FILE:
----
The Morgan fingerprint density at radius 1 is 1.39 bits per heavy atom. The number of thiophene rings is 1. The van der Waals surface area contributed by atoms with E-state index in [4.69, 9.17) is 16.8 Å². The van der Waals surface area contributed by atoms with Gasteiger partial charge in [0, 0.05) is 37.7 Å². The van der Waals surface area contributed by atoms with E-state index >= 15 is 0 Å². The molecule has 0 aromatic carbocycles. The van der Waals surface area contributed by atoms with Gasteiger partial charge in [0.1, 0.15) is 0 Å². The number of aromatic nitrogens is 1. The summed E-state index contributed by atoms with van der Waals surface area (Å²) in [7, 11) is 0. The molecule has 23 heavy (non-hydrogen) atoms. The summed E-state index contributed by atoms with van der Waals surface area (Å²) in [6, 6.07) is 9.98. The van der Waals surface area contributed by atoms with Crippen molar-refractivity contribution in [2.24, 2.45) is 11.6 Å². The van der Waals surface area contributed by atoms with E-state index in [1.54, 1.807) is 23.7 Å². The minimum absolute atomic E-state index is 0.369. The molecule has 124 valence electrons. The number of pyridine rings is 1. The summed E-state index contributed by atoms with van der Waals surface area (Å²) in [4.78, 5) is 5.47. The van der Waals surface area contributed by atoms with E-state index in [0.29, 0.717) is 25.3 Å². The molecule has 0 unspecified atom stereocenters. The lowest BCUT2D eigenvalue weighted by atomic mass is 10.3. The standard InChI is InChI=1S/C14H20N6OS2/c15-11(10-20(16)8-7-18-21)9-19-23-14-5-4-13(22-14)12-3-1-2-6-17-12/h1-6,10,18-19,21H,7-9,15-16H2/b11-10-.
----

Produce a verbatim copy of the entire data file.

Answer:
The Morgan fingerprint density at radius 1 is 1.39 bits per heavy atom. The number of thiophene rings is 1. The van der Waals surface area contributed by atoms with E-state index in [4.69, 9.17) is 16.8 Å². The van der Waals surface area contributed by atoms with Gasteiger partial charge in [0, 0.05) is 37.7 Å². The van der Waals surface area contributed by atoms with E-state index >= 15 is 0 Å². The molecule has 0 aromatic carbocycles. The van der Waals surface area contributed by atoms with Gasteiger partial charge in [0.1, 0.15) is 0 Å². The number of aromatic nitrogens is 1. The summed E-state index contributed by atoms with van der Waals surface area (Å²) in [7, 11) is 0. The molecule has 23 heavy (non-hydrogen) atoms. The summed E-state index contributed by atoms with van der Waals surface area (Å²) in [6, 6.07) is 9.98. The van der Waals surface area contributed by atoms with Crippen molar-refractivity contribution in [2.24, 2.45) is 11.6 Å². The van der Waals surface area contributed by atoms with E-state index in [1.54, 1.807) is 23.7 Å². The minimum absolute atomic E-state index is 0.369. The molecule has 124 valence electrons. The number of pyridine rings is 1. The summed E-state index contributed by atoms with van der Waals surface area (Å²) in [4.78, 5) is 5.47. The van der Waals surface area contributed by atoms with E-state index in [0.29, 0.717) is 25.3 Å². The molecule has 0 unspecified atom stereocenters. The lowest BCUT2D eigenvalue weighted by atomic mass is 10.3. The standard InChI is InChI=1S/C14H20N6OS2/c15-11(10-20(16)8-7-18-21)9-19-23-14-5-4-13(22-14)12-3-1-2-6-17-12/h1-6,10,18-19,21H,7-9,15-16H2/b11-10-.